Now that I have a smart meter I can get daily updates of my energy use for electricity and natural gas every day. The PG&E site offers a convenient set of tables and graphs to allow me to quickly assess how I am doing. I can download meter reading detail in a spreadsheet for further analysis or to provide to a vendor I may be using if needed.
So do I use this smart meter data?
The short answer is not really. The hourly data looks like a sine wave of up and down wavy lines that shows me what I already know. Looking at all that data is overwhelming and not really useful to see my usage patterns. And once I know my patterns digging into the detail only tells me what I already know. I tend to use more electricity in the afternoon when the temperatures are highest especially if I turn on the air conditioning. I tend to use more natural gas in the evening if we fire up the hot tub to go skinny dipping after dark.
Does knowing that detail hourly change my behavior in any material way? No, we still want to be cool inside when its blazing hot outside. And after the sun goes down and things relax we like to jump in the hot tub under the stars and—-well, never mind what else! That is none of your business.
So at the end of every month I go to the PG&E website and check on how I have performed that month. Sometimes I get lucky and sometimes I don’t. Frankly, the smart meter updates overnight so any day I can go to the PG&E website and check on how I’m doing. But reality is that I don’t find it useful to check this more than once a month anyway.
July PG&E Utility bill Summary
|Level Bill Amount||$682||$682||0|
In July I got lucky for several reasons beyond my control. The billing cycle was two days shorter and the temperatures have been cooler than normal. So we did not need to turn on the air conditioner as often. As a result I saved $29.65 on my July electric bill compared to June.
July PG&E Electric Bill Detail
|Billing Days||30 days||32 days||-$50.00|
|Average Cost per kWh||$0.3264/kWh||$0.3456/kWh||-$41.00|
|Average Use per Day||72.10 kWh/day||66.53 kWh/day||+62.00|
|Total Electric Bill Analysis||$706.04||$735.69||-$29.65|
In July also for reasons beyond my control we used substantially less natural gas than in June. This was mostly due to my wife being out of town visiting relatives in Oregon while I stayed home. Since using the hot tub alone is not nearly as much fun I didn’t use it and my gas bill fell by an amazing $99.83 in July compared to June. Now the real analytics question is whether getting lucky by saving $99.83 by NOT using the hot tub when my wife is home is really a smart thing to do. The likelihood is I will continue to incur the $99.83 probability cost of getting lucky and heat that hot tub after dark like every other smart husband.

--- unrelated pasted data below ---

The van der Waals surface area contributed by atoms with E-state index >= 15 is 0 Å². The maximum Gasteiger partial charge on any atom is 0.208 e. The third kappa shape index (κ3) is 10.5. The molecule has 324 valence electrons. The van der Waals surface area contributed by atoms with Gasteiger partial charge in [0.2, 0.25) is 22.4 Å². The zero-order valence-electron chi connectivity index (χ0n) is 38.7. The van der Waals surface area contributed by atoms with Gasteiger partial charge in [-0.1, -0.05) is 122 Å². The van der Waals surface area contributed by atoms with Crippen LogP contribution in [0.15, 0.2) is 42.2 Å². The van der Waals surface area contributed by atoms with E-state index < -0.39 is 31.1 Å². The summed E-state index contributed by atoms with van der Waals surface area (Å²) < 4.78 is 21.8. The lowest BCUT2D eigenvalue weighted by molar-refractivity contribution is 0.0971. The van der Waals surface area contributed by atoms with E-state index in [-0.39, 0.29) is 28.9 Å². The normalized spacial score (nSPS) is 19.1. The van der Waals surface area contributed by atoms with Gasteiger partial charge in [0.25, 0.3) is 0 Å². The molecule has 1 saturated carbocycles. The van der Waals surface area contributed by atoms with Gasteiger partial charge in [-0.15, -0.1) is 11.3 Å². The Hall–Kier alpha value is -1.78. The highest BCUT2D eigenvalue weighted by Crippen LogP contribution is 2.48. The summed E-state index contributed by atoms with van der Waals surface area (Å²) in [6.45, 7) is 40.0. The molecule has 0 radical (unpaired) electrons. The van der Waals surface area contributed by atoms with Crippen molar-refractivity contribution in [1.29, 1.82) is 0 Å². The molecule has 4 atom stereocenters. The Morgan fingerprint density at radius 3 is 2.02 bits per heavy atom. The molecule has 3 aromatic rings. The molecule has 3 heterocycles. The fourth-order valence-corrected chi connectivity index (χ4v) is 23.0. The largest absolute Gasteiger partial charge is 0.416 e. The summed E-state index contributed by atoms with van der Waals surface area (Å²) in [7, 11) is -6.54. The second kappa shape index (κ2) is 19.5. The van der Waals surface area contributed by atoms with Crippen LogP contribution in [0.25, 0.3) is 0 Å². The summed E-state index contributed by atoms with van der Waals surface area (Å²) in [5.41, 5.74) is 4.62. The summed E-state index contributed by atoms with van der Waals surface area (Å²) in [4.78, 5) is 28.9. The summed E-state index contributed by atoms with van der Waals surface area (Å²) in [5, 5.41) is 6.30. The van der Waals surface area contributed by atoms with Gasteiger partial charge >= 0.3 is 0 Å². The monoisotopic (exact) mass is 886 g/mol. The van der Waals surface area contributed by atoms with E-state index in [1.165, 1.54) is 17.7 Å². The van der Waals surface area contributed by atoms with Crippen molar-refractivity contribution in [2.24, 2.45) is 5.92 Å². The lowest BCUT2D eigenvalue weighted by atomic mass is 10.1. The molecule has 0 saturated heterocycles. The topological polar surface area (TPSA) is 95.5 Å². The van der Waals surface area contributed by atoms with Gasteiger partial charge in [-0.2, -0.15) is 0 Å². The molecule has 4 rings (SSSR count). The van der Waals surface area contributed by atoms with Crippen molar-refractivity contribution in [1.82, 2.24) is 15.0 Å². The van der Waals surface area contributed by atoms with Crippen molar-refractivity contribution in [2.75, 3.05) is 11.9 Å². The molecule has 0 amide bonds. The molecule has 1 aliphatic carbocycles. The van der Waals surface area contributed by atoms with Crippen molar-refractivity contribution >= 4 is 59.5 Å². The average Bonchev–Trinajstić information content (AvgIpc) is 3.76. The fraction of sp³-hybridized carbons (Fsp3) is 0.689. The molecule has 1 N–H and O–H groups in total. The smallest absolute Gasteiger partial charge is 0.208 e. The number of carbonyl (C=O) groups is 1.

July PG&E Natural Gas Bill Detail
|Billing Days||30 days||32 days||-$2.00|
|Average Cost per Therm||$1.1585 per Therm||$1.2607 per Therm||-$3.00|
|Average Use per Day||0.90 Therms per day||3.25 Therms per day||-$95.00|
|Total Gas Bill Analysis||$31.28||$131.11||-$99.83|
The bottom line is my PG&E bill for July was $682 thanks to my level billing plan—the same as June and every other month. My actual cost for utility services was $737.32 down $129.48 from June so I still added to my overall balance due in my level billing account but by $129.48 less than June. I have three hot months ahead so my level billing balance due will increase before I start working it down in November by not using my air conditioning at all over the winter and spring months.
All of this practical bill analysis of my energy use and behavior was calculated using the same average monthly usage data I’ve always received from PG&E. I don’t get any material benefit from my smart meter in doing this analysis. Nor does my smart meter give me any real insight I don’t already know about my usage behavior.
Level billing is my friend. It insures me against rate spikes whether caused by the weather, my smart meter or my opportunity costs for fun in the hot tub after dark.
To date, all the benefits of my smart meter have accrued to PG&E from lower meter reading labor costs mostly and access to all that smart meter data to better plan their daily power generation and fuel requirements.
Well, there is one benefit I am accruing—I replaced the old inefficient heater for the pool and hot tub with a new energy efficient model that heats up faster and uses less natural gas when opportunity knocks. But instead of using the savings for more energy efficiency I put in a taller board fence in the back yard so the neighbors can’t see the hot tub!
Life if Good!